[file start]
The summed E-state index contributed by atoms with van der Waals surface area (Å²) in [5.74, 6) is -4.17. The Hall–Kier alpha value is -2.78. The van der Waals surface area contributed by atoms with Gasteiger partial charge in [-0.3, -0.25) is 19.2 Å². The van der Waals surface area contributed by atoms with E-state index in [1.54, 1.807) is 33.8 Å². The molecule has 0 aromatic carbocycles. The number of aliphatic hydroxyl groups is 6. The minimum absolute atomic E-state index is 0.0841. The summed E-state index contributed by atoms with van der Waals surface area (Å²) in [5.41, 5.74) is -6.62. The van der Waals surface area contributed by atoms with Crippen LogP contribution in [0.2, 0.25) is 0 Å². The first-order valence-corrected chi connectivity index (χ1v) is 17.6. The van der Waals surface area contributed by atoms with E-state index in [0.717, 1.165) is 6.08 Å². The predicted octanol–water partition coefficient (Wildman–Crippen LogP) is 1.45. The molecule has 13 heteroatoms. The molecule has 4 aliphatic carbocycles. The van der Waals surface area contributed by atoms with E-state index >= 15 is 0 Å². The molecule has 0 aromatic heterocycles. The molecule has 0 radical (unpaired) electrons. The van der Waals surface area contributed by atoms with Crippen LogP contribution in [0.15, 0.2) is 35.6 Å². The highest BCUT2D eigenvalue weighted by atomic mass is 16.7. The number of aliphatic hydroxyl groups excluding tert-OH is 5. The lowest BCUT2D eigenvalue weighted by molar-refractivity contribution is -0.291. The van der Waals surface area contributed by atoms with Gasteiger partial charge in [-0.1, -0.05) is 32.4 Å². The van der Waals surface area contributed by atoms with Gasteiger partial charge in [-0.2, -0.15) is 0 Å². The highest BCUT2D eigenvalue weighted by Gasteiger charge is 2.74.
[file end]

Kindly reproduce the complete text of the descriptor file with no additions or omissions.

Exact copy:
The summed E-state index contributed by atoms with van der Waals surface area (Å²) in [5.74, 6) is -4.17. The Hall–Kier alpha value is -2.78. The van der Waals surface area contributed by atoms with Gasteiger partial charge in [-0.3, -0.25) is 19.2 Å². The van der Waals surface area contributed by atoms with E-state index in [1.54, 1.807) is 33.8 Å². The molecule has 0 aromatic carbocycles. The number of aliphatic hydroxyl groups is 6. The minimum absolute atomic E-state index is 0.0841. The summed E-state index contributed by atoms with van der Waals surface area (Å²) in [5.41, 5.74) is -6.62. The van der Waals surface area contributed by atoms with Crippen LogP contribution in [0.2, 0.25) is 0 Å². The first-order valence-corrected chi connectivity index (χ1v) is 17.6. The van der Waals surface area contributed by atoms with E-state index in [0.717, 1.165) is 6.08 Å². The predicted octanol–water partition coefficient (Wildman–Crippen LogP) is 1.45. The molecule has 13 heteroatoms. The molecule has 4 aliphatic carbocycles. The van der Waals surface area contributed by atoms with E-state index >= 15 is 0 Å². The molecule has 0 aromatic heterocycles. The molecule has 0 radical (unpaired) electrons. The van der Waals surface area contributed by atoms with Crippen LogP contribution in [0.15, 0.2) is 35.6 Å². The highest BCUT2D eigenvalue weighted by atomic mass is 16.7. The number of aliphatic hydroxyl groups excluding tert-OH is 5. The lowest BCUT2D eigenvalue weighted by molar-refractivity contribution is -0.291. The van der Waals surface area contributed by atoms with Gasteiger partial charge in [-0.1, -0.05) is 32.4 Å². The van der Waals surface area contributed by atoms with Gasteiger partial charge in [-0.2, -0.15) is 0 Å². The highest BCUT2D eigenvalue weighted by Gasteiger charge is 2.74.